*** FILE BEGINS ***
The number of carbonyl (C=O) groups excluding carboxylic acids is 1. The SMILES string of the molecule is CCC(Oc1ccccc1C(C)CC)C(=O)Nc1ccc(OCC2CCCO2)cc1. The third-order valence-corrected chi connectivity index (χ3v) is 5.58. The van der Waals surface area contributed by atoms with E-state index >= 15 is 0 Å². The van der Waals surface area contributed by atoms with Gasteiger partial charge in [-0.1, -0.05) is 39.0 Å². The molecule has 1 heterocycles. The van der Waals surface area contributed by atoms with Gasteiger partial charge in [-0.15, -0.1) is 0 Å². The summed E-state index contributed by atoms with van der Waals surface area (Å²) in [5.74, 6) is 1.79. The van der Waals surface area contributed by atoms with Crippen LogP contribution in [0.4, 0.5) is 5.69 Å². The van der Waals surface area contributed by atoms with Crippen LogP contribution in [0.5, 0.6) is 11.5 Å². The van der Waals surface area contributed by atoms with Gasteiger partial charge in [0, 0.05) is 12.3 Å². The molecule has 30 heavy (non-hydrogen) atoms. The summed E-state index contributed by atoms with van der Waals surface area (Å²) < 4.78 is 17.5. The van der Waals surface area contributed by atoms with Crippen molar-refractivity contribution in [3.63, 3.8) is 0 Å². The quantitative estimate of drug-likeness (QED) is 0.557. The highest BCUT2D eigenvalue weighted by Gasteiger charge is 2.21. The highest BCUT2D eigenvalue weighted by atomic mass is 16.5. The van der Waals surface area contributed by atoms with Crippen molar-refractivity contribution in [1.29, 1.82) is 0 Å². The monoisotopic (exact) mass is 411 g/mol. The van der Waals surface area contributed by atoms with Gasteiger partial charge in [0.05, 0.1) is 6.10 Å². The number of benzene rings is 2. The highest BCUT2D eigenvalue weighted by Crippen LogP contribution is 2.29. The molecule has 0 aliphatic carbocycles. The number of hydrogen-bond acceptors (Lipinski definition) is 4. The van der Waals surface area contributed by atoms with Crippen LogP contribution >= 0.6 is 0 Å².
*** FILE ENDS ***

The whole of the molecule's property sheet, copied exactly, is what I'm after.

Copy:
The number of carbonyl (C=O) groups excluding carboxylic acids is 1. The SMILES string of the molecule is CCC(Oc1ccccc1C(C)CC)C(=O)Nc1ccc(OCC2CCCO2)cc1. The third-order valence-corrected chi connectivity index (χ3v) is 5.58. The van der Waals surface area contributed by atoms with E-state index >= 15 is 0 Å². The van der Waals surface area contributed by atoms with Gasteiger partial charge in [-0.1, -0.05) is 39.0 Å². The molecule has 1 heterocycles. The van der Waals surface area contributed by atoms with Gasteiger partial charge in [-0.15, -0.1) is 0 Å². The summed E-state index contributed by atoms with van der Waals surface area (Å²) in [5.74, 6) is 1.79. The van der Waals surface area contributed by atoms with Crippen LogP contribution in [0.4, 0.5) is 5.69 Å². The van der Waals surface area contributed by atoms with Crippen LogP contribution in [0.5, 0.6) is 11.5 Å². The van der Waals surface area contributed by atoms with Gasteiger partial charge in [0, 0.05) is 12.3 Å². The molecule has 30 heavy (non-hydrogen) atoms. The summed E-state index contributed by atoms with van der Waals surface area (Å²) < 4.78 is 17.5. The van der Waals surface area contributed by atoms with Crippen molar-refractivity contribution in [3.63, 3.8) is 0 Å². The quantitative estimate of drug-likeness (QED) is 0.557. The highest BCUT2D eigenvalue weighted by Gasteiger charge is 2.21. The highest BCUT2D eigenvalue weighted by atomic mass is 16.5. The van der Waals surface area contributed by atoms with Crippen molar-refractivity contribution in [1.29, 1.82) is 0 Å². The monoisotopic (exact) mass is 411 g/mol. The van der Waals surface area contributed by atoms with Gasteiger partial charge in [0.05, 0.1) is 6.10 Å². The number of benzene rings is 2. The highest BCUT2D eigenvalue weighted by Crippen LogP contribution is 2.29. The molecule has 0 aliphatic carbocycles. The number of hydrogen-bond acceptors (Lipinski definition) is 4. The van der Waals surface area contributed by atoms with Crippen LogP contribution >= 0.6 is 0 Å².